Great French dilemma: to shop or not to shop?
by FFE EU News staff
The fight between those in favour of a no-work Sunday and those who support Sunday commerce rages on as two court rulings in France last week added fuel to the fire.
On September 26, Castorama and Leroy Merlin were ordered to close 15 Paris shops on Sundays after rival Bricorama filed a complaint. Three days before that, another court complied with a labour union’s request to change Sephora closing hours on Sundays.
Those who said that Sunday should be kept-commerce free argued about the importance of a day devoted to rest and relaxation. A law dating back to 1906 protects Sunday as a day of rest, with the exception of fishmongers, florists and other types of commerce, including those in designated tourist areas like Montmartre. Businesses which violate the law face fines up to 6,000 euros.
But recent polls suggest a changing attitude among the public, who are now in favour of expanding Sunday shopping. Those in favour of deregulation said that the lagging French economy will experience a significant boost if shops were to remain open on Sundays.
Tensions over the issue are expected to rise as the Parisian mayoral elections approaches. As early as now, candidates have stated their side on the issue: conservative Nathalie Kosciusko-Morizet has proposed expanding Sunday shopping to improve France’s title as world’s most-visited country. Meanwhile, socialist Anne Hidalgo said Sunday should be reserved for the family or for charity work.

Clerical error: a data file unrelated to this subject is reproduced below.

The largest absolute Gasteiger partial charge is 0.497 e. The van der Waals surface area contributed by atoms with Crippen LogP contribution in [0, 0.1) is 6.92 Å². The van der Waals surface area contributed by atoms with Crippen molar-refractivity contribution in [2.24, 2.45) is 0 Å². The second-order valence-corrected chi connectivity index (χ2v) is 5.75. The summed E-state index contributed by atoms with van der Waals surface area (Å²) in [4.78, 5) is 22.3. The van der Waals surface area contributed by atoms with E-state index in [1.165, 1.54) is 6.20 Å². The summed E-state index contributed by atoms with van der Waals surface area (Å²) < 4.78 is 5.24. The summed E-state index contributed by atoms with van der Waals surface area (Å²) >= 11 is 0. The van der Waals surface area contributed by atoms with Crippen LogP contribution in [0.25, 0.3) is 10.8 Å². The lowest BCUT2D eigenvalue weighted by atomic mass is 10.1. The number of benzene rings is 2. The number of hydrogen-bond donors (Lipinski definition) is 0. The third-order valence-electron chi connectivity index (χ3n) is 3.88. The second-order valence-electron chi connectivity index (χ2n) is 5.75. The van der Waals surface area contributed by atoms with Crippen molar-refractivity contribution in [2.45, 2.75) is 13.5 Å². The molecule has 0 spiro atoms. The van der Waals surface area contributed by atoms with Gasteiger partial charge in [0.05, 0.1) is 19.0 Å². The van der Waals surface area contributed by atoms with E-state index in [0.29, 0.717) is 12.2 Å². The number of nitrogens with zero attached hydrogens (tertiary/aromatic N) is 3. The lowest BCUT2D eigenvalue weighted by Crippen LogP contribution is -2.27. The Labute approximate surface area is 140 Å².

Laws vary among EU countries when it comes to Sunday commerce. Germany maintains limited opening hours on Sunday, while Britain and struggling countries like Italy and Greece have loosened their rules to boost consumer spending.
Under former right-wing President Nicolas Sarkozy, France relaxed restrictions. Current socialist President François Hollande, however, isn’t likely to follow suit.